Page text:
figure5

Water mite families and subfamilies with distributions actually limited to adjacent biogeographic regions. PA—Palaearctic; NA—Nearctic; NT—Neotropical; ET—Afrotropical; OL—Oriental; AU—Australasian; PAC—Pacific Oceanic Islands; ANT—Antarctic

Endemism and faunistic similarity at generic and species level

When described species are considered, the Palaearctic is the most species-rich region (27% of the known species) followed by Neotropical (22%) and Nearctic (17%). A lower richness is recorded from Australasian and Afrotropical regions (11–13%) followed by the Oriental region with only 9% of described species (Table 5).

Table 5 Species richness of water mite superfamilies in each biogeographic region

The total number of genera (Table 3) is not correlated with species richness and is distinctly higher in the Neotropical (164 genera); genus richness is similar in the Palaearctic, Nearctic and Australasian regions and is lower in Afrotropical and Oriental regions. Moreover, as reported in other groups (Ephemeroptera, this volume), Northern and Southern Hemispheres are characterized by a different mean number of genera per family: about three genera per family occur in the Palaeartic, Nearctic and Oriental regions while an average of more than four genera characterizes the families of Australasian and Afrotropical regions and more than five genera those of the Neotropical.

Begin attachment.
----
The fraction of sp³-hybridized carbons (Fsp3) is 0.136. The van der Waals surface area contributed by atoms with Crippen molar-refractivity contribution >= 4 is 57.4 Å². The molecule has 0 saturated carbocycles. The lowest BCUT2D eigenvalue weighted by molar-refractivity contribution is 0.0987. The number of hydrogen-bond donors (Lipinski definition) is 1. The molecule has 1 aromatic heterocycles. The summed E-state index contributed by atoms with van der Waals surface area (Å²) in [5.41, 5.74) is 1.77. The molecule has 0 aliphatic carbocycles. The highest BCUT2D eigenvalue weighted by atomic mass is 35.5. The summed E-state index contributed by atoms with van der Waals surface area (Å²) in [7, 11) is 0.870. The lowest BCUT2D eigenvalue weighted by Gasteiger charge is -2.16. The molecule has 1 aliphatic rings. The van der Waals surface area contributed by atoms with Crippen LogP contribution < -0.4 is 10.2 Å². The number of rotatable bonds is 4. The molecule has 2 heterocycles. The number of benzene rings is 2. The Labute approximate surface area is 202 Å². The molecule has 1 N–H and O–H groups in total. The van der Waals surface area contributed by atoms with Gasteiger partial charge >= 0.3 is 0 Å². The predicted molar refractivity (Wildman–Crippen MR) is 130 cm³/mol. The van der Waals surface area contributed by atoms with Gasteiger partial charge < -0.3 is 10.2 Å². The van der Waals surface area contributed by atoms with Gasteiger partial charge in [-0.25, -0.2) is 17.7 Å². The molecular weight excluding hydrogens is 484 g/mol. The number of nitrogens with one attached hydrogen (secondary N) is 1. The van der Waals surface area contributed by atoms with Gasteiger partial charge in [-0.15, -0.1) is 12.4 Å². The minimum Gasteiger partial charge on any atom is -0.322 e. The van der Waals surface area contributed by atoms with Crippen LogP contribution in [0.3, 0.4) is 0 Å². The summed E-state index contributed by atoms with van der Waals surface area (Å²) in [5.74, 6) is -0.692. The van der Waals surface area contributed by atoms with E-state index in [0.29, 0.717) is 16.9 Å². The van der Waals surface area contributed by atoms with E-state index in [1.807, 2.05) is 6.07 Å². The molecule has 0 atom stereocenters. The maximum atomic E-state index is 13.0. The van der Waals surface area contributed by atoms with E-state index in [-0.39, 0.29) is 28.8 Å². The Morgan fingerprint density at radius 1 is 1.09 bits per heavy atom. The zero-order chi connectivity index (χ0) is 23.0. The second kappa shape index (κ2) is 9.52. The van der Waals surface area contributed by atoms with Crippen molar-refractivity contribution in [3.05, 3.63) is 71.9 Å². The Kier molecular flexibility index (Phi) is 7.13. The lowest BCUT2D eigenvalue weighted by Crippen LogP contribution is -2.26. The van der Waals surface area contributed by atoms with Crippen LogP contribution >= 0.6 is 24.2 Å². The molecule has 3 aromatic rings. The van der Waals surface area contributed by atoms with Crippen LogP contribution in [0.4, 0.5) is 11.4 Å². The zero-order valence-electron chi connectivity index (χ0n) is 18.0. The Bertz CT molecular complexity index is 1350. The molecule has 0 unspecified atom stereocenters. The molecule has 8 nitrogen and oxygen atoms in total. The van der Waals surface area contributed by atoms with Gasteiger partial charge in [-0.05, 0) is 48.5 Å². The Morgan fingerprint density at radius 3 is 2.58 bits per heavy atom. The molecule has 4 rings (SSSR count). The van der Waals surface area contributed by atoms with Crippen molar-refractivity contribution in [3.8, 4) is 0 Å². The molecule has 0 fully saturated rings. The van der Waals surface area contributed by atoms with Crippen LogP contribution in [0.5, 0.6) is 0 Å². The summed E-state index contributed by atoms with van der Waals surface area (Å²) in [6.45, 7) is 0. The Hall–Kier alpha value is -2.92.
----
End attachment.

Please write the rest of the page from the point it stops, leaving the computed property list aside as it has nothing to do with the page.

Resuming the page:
Compared to the presence–absence of families, a quantitative analysis of the richness of genera among families (Fig. 6) leads to slightly different results. The regions are here grouped into two clusters, the first including again the Palaearctic and Nearctic, but linked at low level of similarity with the Oriental; the second is formed by Neotropical and Afrotropical–Australasian regions.